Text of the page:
KATHY A. TULLY v. THOMAS P. TULLYAnnotate this Case
NOT FOR PUBLICATION WITHOUT THE
APPROVAL OF THE APPELLATE DIVISION
SUPERIOR COURT OF NEW JERSEY
DOCKET NO. A-0658-10T4
KATHY A. TULLY,
THOMAS P. TULLY,
July 1, 2011
Submitted June 23, 2011 - Decided
Before Judges Fisher and Grall.
On appeal from the Superior Court of New Jersey, Chancery Division, Family Part, Middlesex County, Docket No.FM-12-2377-09-X.
Pomper & Associates, attorneys for appellant (Janna M. Chernetz and Kourtney A. Borchers, on the briefs).
Nemergut & Duff, attorneys for respondent (Howard Duff, of counsel and on the brief).
Defendant Thomas Tully appeals the trial judge s determination, following a trial, of three issues in this divorce action, namely: alimony, equitable distribution and counsel fees. In light of the standard of review applicable to appeals of such determinations, we affirm.
Both parties were born in 1958. They married in 1999, his first, her second. Their marriage produced no children, but plaintiff Kathy Tully had custody of her two children -- twins born in 1992 -- from her first marriage, for which she received child support from her first husband. This divorce action was commenced in 2009; Kathy moved out of the marital home in 2010.
The parties stipulated to a resolution of many issues but a trial was required to resolve their disputes regarding alimony, the distribution of a baseball memorabilia collection, and counsel fees. A trial took place over the course of four days in June and July 2010. Judge Lisa M. Vignuolo rendered a dual judgment of divorce, as well as her written findings of fact and conclusions of law, on August 20, 2010.
Thomas appealed, presenting the following arguments for our consideration:
I. TRIAL JUDGE MISAPPLIED THE FACTORS SET FORTH IN N.J.S.A. 2A:34-23(b) WHEN AWARDING PLAINTIFF/RESPONDENT ALIMONY IN THE AMOUNT OF $900.00 PER WEEK FOR A TERM OF 10 YEARS.
A. The Trial Court Erred In Awarding Plaintiff/Respondent Ali-mony In The Amount Of $900 Per Week.
B. The Trial Court Erred In Award-ing Limited Duration Alimony Of 10 Years.
II. TRIAL JUDGE ERRONEOUSLY DETERMINED THE DEFENDANT/APPELLANT S BASEBALL MEMORABILIA WAS SUBJECT TO EQUITABLE DISTRIBUTION.
III. TRIAL JUDGE S METHOD OF EQUITABLE DIS-TRIBUTION OF THE BASEBALL MEMORABILIA IS IMPOSSIBLE TO EXECUTE.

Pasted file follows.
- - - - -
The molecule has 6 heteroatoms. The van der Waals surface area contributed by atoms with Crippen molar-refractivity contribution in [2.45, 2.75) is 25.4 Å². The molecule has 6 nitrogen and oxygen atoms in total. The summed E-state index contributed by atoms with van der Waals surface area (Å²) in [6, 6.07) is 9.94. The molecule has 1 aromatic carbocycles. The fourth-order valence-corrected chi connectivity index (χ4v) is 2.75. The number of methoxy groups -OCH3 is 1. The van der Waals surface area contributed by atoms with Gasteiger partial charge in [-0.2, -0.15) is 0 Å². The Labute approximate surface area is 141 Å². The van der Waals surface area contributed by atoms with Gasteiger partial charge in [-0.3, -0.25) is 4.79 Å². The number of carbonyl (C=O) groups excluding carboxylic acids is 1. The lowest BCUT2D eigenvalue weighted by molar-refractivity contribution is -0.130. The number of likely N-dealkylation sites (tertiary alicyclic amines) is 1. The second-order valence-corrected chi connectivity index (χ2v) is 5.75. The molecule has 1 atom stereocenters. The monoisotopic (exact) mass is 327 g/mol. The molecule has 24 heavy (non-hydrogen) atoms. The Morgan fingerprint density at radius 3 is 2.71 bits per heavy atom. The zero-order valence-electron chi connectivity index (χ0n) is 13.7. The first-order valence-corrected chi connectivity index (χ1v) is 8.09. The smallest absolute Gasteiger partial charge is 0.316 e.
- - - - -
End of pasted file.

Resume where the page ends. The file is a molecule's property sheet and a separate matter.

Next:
IV. TRIAL JUDGE MISAPPLIED THE FACTORS SET FORTH IN RULE 5:3-5(c) WHEN AWARDING PLAIN-TIFF/RESPONDENT COUNSEL FEES IN THE AMOUNT OF $5,000 ($7,500 MINUS A $2,500 CREDIT PURSUANT TO THE PARTIES CONSENT ORDER.)
We find insufficient merit in these arguments to warrant discussion in a written opinion. R. 2:11-3(e)(1)(E). We add only the following brief comments regarding Point I.
In awarding Kathy limited duration alimony for a period of ten years at the rate of $900 per week, the judge considered Thomas s greater income during the course of the marriage. Thomas was employed by Bristol-Myers Squibb as a scientist during the course of the marriage. His income was $108,933 in 1999 and steadily increased until 2009, when his income was $175,997. Kathy was sporadically employed during the marriage, earning only slightly more than $10,000 for the years 1999 to 2008. As a certified EKG and telemetry technician, she earned $11,790 in 2009 and, as the time of trial, anticipated earning approximately $22,000 in 2010.
In light of these facts, and those relevant to the other statutory alimony factors, as to which she made thorough findings, the judge determined that Kathy required $900 per week in alimony in order to maintain the standard of living to which she had become accustomed during the course of their marriage.
Our review of the findings made by family judges in such matters is deferential. We recognize that their special expertise counsels against our intervening, particularly when the judge has had the opportunity to gain a feel of the case from listening to and observing the witnesses as they testified. Cesare v. Cesare, 154 N.J. 394, 412-13 (1998). Because she applied correct principles of law and reasonably applied the facts, as she found them, to the statutory factors contained in N.J.S.A. 2A:34-23, we will defer to the sound determinations made by Judge Vignuolo.